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AN extremely difficult case of somnambulism,
occurring in the family of that
respected gentleman MR. BULL, and at the
present time developing itself without any
mitigation of its apparently hopeless
symptoms, will furnish the subject of the
present paper. Apart from its curious
psychological interest, it is worth investigation,
as having caused and still causing Mr.
Bull great anxiety of mind when he falls into
low spirits. I may observe, as one of the
medical attendants of the family, that this
is not very often the case, all things considered:
Mr. Bull being of a sanguine temperament,
good-natured to a fault, and highly confident
in the strength of his constitution. This
confidence, I regret to add, makes him too
frequently neglect himself when there is an
urgent necessity for his being careful.

The patient in whom are manifested the
distressing symptoms of somnambulism I
shall describe, is an old womanMRS.
ABIGAIL DEAN. The recognised abbreviation
of her almost obsolete Christian name is
used for brevity's sake in Mr. Bull's family,
and she is always known in the House as
ABBY DEAN. By that name I shall call her,
therefore, in recording her symptoms.

As if everything about this old woman
were destined to be strange and exceptional,
it is remarkable that although Abby Dean
is at the head of the Upper Servants' Hall,
and occupies the post of housekeeper in Mr.
Bull's family, nobody has the least confidence
in her, and even Mr. Bull himself has not the
slightest idea how she got into the situation.
When pressed upon the subject, as I have
sometimes taken the liberty of pressing him,
he scratches his head, stares, and is unable
to give any other explanation than "Well!
There she is. That's all I know!" On
these occasions he is so exceedingly disconcerted
and ashamed, that I have forborne to
point out to him the absurdity of his taking her
without a character, or ever having supposed
(as I assume he must have supposed) that
such a superannuated person could be worth
her wages.

The following extracts from my notes of
the case will describe her in her normal
condition: "Abby Dean. Phlegmatic temperament.
Bilious habit. Circulation, very
sluggish. Speech, drowsy, indistinct, and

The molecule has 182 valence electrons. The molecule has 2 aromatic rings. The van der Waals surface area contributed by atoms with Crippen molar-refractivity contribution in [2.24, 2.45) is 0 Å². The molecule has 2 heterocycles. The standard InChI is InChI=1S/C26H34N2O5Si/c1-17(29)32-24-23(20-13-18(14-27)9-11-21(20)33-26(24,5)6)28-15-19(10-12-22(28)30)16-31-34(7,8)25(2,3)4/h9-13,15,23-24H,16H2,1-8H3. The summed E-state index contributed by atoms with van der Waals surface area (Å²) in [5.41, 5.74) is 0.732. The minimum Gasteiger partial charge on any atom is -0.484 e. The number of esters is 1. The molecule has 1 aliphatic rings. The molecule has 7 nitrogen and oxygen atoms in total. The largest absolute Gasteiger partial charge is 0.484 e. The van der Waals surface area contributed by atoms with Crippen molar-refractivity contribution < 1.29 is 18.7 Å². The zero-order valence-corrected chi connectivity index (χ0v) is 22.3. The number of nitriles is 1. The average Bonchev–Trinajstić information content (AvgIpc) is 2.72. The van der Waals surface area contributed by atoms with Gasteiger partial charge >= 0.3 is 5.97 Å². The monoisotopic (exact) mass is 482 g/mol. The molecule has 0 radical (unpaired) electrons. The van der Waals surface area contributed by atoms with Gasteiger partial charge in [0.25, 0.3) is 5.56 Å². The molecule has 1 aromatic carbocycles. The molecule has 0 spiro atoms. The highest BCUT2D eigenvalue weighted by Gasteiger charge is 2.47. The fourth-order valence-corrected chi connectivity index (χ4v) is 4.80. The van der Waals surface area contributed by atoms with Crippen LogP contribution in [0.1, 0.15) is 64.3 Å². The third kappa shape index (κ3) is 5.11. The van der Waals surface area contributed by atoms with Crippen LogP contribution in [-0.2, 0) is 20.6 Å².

confused. Senses, feeble. Memory, short.
Pulse, very languid. A remarkably slow
goer. At all times a heavy sleeper, and difficult
to awaken. When awakened, peevish.
Earlier in life had fits, and was much
contortedfirst on one side and then on the other."

It was within a few weeks of her inexplicable
appearance at the head of Mr. Bull's
family, that this ancient female fell into a
state of somnambulism. Mr. Bull observed
herI quote his own words—"eternally
mooning about the House," and, putting some
questions to her, and finding that her replies
were mere gibberish, sent for me. I found
her on a bench in the Upper Servants' Hall,
evidently fast asleep (though her eyelids were
open), and breathing stertorously. After
shaking her for some time with Mr. Bull's
assistance, I inquired, "Do you know who
you are?" She replied, "Lord! Abby Dean,
to be sure!" I said, "Do you know where
you are?" She answered, with a sort of
fretful defiance, "At the head of Mr. Bull's
establishment." I put the question, "Do you
know what you have to do there?" Her reply
was, "Yesnothing." Mr. Bull then interposed,
and informed me, with some heat, that
this was the utmost satisfaction he had been
able to elicit "from the confounded old
woman," since she first brought her boxes
into the family mansion.

She was smartly blistered, daily, for a
considerable time. Mustard poultices were
freely applied; caustic was used as a
counter-irritant; setons were inserted in her
neck; and she was trotted about, and poked,
and pinched, almost unremittingly, by
certain servants very zealous in their attachment
to Mr. Bull. I regret to state that
under this treatment, sharply continued at
intervals from that period to the present,
she has become worse instead of better. She
has now subsided into a state of constant and
confirmed somnambulism, from which there
is no human hope of her recovery.

The case, being one of a comatose nature,
is chiefly interesting for its obstinacy. Its
phenomena are not generally attractive
to the imagination. Indeed, I am of opinion
that at no period of her invalided career